Seamed or Not
Women’s stockings had small seams*, although most women wished that they didn’t. They certainly did not want to do anything to accentuate the dreaded seams. The reason for that is quite simple: many women wanted to appear as if they were not wearing stockings at all. Imagine the scandal of appearing in public with bare legs!
The sheerer the stockings were the more hair was seen underneath (uh oh) time to shave those legs. Shaving underarms had been in practice for several decades already but legs were something new. Some stocking advertisers said “smooth legs and smooth stockings” go hand in hand while others said stockings do a find job of covering up unsightly leg hair. The leg shaving trend was only picked up by the most fashion forward flappers.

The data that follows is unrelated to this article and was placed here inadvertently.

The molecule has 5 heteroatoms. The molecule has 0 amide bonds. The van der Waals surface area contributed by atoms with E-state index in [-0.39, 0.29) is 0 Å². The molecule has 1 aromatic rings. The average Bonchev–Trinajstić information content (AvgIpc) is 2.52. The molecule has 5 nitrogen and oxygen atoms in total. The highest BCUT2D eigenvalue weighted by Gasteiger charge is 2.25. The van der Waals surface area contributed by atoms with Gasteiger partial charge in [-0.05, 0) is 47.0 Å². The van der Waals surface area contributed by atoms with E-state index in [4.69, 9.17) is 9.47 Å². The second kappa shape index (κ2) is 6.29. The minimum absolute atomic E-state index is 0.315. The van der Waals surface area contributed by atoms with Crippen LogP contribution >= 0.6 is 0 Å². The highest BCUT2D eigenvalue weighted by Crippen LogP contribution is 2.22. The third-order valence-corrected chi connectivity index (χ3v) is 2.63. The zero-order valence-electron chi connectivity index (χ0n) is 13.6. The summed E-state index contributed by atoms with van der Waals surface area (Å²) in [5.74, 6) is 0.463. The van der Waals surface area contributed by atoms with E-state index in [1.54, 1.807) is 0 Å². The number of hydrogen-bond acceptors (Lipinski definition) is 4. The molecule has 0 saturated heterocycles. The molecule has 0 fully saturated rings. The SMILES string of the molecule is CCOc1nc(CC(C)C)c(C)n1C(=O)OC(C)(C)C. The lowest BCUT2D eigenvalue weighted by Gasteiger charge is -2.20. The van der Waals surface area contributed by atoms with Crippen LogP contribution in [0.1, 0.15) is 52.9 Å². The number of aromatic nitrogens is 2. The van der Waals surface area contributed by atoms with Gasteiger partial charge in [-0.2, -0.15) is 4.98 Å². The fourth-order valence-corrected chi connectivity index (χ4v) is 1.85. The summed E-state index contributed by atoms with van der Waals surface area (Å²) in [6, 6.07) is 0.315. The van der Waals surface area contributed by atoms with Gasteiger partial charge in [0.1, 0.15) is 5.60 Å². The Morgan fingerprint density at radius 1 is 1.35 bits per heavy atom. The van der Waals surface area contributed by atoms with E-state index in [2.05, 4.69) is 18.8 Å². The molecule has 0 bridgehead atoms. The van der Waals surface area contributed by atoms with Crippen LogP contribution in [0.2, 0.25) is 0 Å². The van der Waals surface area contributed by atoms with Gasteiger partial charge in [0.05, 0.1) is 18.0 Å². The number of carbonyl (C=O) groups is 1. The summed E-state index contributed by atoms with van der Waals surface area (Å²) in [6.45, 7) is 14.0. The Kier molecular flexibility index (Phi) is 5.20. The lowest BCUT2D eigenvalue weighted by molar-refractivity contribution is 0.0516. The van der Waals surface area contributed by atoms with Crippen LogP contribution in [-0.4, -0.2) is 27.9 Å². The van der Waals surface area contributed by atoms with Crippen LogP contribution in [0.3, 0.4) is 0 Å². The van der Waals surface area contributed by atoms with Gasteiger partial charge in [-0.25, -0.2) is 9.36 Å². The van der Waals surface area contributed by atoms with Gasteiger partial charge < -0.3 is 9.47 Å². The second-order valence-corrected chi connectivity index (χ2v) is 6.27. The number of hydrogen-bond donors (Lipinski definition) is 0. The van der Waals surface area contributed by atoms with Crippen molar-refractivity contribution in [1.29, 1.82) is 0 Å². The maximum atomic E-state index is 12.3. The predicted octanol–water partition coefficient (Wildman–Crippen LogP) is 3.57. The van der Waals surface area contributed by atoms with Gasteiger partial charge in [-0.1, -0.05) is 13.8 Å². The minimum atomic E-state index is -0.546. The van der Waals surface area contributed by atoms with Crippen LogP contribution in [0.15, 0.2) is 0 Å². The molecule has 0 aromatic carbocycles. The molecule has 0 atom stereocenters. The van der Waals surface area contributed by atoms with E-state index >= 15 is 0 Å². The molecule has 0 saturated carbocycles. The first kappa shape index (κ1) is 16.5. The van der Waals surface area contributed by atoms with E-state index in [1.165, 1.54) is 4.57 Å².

What about fishnets? Why fishnets are associated with flappers still perplexes me. They were worn but only by show girls and especially naughty flappers. They were simply too revealing for most women (and they did nothing to cover up leg hair.)
The final thing to note about women’s stockings were the various heel styles. Heels could be simply low reinforced heels or with more decorative designs such as the cuban heel (rectangle) or point heel.
* There is some dispute that some stockings were seamless but I have yet to find a reliable reference for this other than children’s tights and one reference that said there was a brief run of seamless stockings in 1928. The machine needed to make a circular pair of stockings had yet to be invented.
See more 1920’s flappers wearing rolled stockings, catalogs of stockings, and advertisements on the pin board.
Shop for 1920s style stockings and socks here: